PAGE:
Following the approval of the one-shot Johnson & Johnson vaccine last weekend, D.C. said it is adding several new sites to the administer the doses, but officials did not include where they will be. Individuals will be able to see when booking their appointment which vaccine will be administered at each site, but D.C. Health is urging people to take the first vaccine that is made available to them.

The changes to the vaccine sign-up process follow last week's messy rollout to residents aged 18-64 with qualifying medical conditions and additional groups of essential workers — the city's largest cohort in the process so far. When the first appointments became available to eligible residents in priority ZIP codes on Thursday morning, the website had not been updated to reflect the new eligibility criteria, leading to widespread frustration as residents met error message after error message. Other residents reported that the site crashed multiple times, or they couldn't get through to the call center.

When more appointments opened the following morning to eligible residents across all wards and essential workers, those attempting to book appointments were once again met with technology snafus, prompting D.C. Health to issue troubleshooting solutions for navigating the portal. To correct Thursday's botched distribution, the city opened an additional 3,500 slots to eligible residents in priority ZIP codes on Saturday morning — and the system was once again riddled with website crashes and dropped calls.

D.C. Health was originally reluctant to the idea of a registration waitlist, but Nesbitt announced last month that a waitlist-like system would be rolled out in March. Still, the system wasn't ready by the time the city opened availability to hundreds of thousands of residents with underlying health conditions. The multi-day blunders only heightened calls from residents and lawmakers for a better system, and Thursday's announcement came as welcome relief for frustrated residents who had little success during the "Hunger-Games" scheduling system last week.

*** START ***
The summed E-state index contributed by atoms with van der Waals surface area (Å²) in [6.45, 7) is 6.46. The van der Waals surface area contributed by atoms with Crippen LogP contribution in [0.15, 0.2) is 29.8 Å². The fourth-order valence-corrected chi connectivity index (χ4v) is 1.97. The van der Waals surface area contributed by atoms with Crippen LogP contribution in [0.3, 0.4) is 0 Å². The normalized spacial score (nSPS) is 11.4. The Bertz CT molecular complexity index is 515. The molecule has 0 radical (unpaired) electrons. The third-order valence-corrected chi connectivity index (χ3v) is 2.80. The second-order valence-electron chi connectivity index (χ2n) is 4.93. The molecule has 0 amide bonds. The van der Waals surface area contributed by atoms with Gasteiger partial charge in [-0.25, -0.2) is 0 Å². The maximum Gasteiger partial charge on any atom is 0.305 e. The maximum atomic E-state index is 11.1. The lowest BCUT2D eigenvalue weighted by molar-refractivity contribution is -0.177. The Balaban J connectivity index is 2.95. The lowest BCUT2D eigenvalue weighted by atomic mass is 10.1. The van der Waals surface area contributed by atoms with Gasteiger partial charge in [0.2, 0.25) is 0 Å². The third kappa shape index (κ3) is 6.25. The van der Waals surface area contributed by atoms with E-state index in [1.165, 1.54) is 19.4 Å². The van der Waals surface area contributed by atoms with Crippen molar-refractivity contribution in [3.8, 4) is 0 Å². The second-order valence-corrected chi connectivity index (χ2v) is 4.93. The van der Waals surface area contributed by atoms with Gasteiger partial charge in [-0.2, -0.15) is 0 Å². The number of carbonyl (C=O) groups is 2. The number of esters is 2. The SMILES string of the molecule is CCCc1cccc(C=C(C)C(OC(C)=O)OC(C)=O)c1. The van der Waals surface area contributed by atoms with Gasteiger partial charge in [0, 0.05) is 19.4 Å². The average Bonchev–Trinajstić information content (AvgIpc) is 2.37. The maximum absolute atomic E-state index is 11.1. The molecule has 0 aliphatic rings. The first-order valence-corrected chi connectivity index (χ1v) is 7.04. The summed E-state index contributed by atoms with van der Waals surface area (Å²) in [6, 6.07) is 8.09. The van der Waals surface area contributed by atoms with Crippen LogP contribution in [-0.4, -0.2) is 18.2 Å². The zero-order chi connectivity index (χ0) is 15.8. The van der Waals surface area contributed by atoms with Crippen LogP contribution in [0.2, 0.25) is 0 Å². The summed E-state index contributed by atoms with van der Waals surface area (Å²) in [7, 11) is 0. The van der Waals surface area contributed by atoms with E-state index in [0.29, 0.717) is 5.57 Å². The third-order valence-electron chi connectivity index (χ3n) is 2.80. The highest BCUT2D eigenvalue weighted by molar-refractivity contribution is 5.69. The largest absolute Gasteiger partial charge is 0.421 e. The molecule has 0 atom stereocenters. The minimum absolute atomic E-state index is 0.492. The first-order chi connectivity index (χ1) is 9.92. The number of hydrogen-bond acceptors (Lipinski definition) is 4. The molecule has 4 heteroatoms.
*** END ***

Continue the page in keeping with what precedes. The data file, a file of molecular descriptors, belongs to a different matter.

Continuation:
As of Wednesday, D.C. has administered 165,476 doses of the vaccine, and 9.3% of D.C.'s population have received at least one dose — with the city's wealthiest and whitest wards still reporting the highest percentage of vaccinated residents. In majority-Black Ward 8, 10.5% of residents over age 65 have received the vaccine, compared to 27.3% of seniors in Ward 3.

In Tuesday's statement, the city reiterated that the new pre-registration system will maintain a focus on equity as a "top priority," and D.C. Health will continue to set aside appointments for residents living in priority ZIP codes.

The city also announced a slight modification to D.C.'s current quarantine requirement; 90 days after being fully vaccinated, residents who show no COVID-19 symptoms do not need to quarantine after coming into contact with an individual who has tested positive.

This story is from DCist.com, the local news website of WAMU.